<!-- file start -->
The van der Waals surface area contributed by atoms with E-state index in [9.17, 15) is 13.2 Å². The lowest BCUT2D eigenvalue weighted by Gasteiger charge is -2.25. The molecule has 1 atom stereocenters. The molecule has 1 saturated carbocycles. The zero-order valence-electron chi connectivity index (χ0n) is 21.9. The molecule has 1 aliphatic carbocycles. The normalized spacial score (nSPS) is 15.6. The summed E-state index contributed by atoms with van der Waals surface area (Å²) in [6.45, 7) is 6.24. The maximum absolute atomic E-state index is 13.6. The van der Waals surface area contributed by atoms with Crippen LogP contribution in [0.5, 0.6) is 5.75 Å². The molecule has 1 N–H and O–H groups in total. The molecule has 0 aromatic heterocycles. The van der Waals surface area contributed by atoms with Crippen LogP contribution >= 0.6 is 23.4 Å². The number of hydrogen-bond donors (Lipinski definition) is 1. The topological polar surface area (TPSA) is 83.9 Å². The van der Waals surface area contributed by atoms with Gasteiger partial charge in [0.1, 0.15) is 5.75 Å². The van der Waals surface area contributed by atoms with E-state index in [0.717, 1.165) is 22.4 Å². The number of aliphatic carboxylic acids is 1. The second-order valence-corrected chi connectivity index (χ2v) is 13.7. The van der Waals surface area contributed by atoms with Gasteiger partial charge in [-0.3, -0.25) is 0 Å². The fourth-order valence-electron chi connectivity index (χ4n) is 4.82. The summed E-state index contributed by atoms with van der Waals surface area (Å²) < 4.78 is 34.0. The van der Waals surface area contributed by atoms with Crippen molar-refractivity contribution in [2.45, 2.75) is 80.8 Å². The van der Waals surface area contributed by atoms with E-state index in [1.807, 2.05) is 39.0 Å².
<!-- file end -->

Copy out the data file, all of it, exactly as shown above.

The van der Waals surface area contributed by atoms with E-state index in [9.17, 15) is 13.2 Å². The lowest BCUT2D eigenvalue weighted by Gasteiger charge is -2.25. The molecule has 1 atom stereocenters. The molecule has 1 saturated carbocycles. The zero-order valence-electron chi connectivity index (χ0n) is 21.9. The molecule has 1 aliphatic carbocycles. The normalized spacial score (nSPS) is 15.6. The summed E-state index contributed by atoms with van der Waals surface area (Å²) in [6.45, 7) is 6.24. The maximum absolute atomic E-state index is 13.6. The van der Waals surface area contributed by atoms with Crippen LogP contribution in [0.5, 0.6) is 5.75 Å². The molecule has 1 N–H and O–H groups in total. The molecule has 0 aromatic heterocycles. The van der Waals surface area contributed by atoms with Crippen LogP contribution >= 0.6 is 23.4 Å². The number of hydrogen-bond donors (Lipinski definition) is 1. The topological polar surface area (TPSA) is 83.9 Å². The van der Waals surface area contributed by atoms with Gasteiger partial charge in [0.1, 0.15) is 5.75 Å². The van der Waals surface area contributed by atoms with E-state index in [0.717, 1.165) is 22.4 Å². The number of aliphatic carboxylic acids is 1. The second-order valence-corrected chi connectivity index (χ2v) is 13.7. The van der Waals surface area contributed by atoms with Gasteiger partial charge in [-0.3, -0.25) is 0 Å². The fourth-order valence-electron chi connectivity index (χ4n) is 4.82. The summed E-state index contributed by atoms with van der Waals surface area (Å²) < 4.78 is 34.0. The van der Waals surface area contributed by atoms with Crippen molar-refractivity contribution in [2.45, 2.75) is 80.8 Å². The van der Waals surface area contributed by atoms with E-state index in [1.807, 2.05) is 39.0 Å².